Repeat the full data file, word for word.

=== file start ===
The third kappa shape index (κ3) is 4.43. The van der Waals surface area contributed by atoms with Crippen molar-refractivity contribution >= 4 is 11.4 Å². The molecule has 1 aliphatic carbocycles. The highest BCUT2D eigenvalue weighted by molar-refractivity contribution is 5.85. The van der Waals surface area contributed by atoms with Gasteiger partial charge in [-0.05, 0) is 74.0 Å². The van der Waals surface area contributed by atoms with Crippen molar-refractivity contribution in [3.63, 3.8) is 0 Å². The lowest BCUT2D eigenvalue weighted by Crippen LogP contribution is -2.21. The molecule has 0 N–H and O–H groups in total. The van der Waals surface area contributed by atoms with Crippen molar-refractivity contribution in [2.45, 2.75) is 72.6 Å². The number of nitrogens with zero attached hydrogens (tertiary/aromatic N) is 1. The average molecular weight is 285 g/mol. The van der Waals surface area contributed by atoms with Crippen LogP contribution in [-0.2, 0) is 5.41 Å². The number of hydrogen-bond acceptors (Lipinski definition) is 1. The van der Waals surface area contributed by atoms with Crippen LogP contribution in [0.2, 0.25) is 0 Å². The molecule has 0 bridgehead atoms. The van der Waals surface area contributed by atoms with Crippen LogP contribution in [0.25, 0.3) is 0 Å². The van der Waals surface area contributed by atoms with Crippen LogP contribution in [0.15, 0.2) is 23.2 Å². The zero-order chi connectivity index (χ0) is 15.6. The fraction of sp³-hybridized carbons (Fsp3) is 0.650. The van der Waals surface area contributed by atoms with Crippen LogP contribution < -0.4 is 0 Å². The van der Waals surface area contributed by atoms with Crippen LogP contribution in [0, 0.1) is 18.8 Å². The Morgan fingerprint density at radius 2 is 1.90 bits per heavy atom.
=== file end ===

The third kappa shape index (κ3) is 4.43. The van der Waals surface area contributed by atoms with Crippen molar-refractivity contribution >= 4 is 11.4 Å². The molecule has 1 aliphatic carbocycles. The highest BCUT2D eigenvalue weighted by molar-refractivity contribution is 5.85. The van der Waals surface area contributed by atoms with Gasteiger partial charge in [-0.05, 0) is 74.0 Å². The van der Waals surface area contributed by atoms with Crippen molar-refractivity contribution in [3.63, 3.8) is 0 Å². The lowest BCUT2D eigenvalue weighted by Crippen LogP contribution is -2.21. The molecule has 0 N–H and O–H groups in total. The van der Waals surface area contributed by atoms with Crippen molar-refractivity contribution in [2.45, 2.75) is 72.6 Å². The number of nitrogens with zero attached hydrogens (tertiary/aromatic N) is 1. The average molecular weight is 285 g/mol. The van der Waals surface area contributed by atoms with Crippen LogP contribution in [-0.2, 0) is 5.41 Å². The number of hydrogen-bond acceptors (Lipinski definition) is 1. The van der Waals surface area contributed by atoms with Crippen LogP contribution in [0.2, 0.25) is 0 Å². The molecule has 0 bridgehead atoms. The van der Waals surface area contributed by atoms with Crippen LogP contribution in [0.25, 0.3) is 0 Å². The van der Waals surface area contributed by atoms with Crippen LogP contribution in [0.15, 0.2) is 23.2 Å². The zero-order chi connectivity index (χ0) is 15.6. The fraction of sp³-hybridized carbons (Fsp3) is 0.650. The van der Waals surface area contributed by atoms with Crippen LogP contribution < -0.4 is 0 Å². The van der Waals surface area contributed by atoms with Crippen LogP contribution in [0, 0.1) is 18.8 Å². The Morgan fingerprint density at radius 2 is 1.90 bits per heavy atom.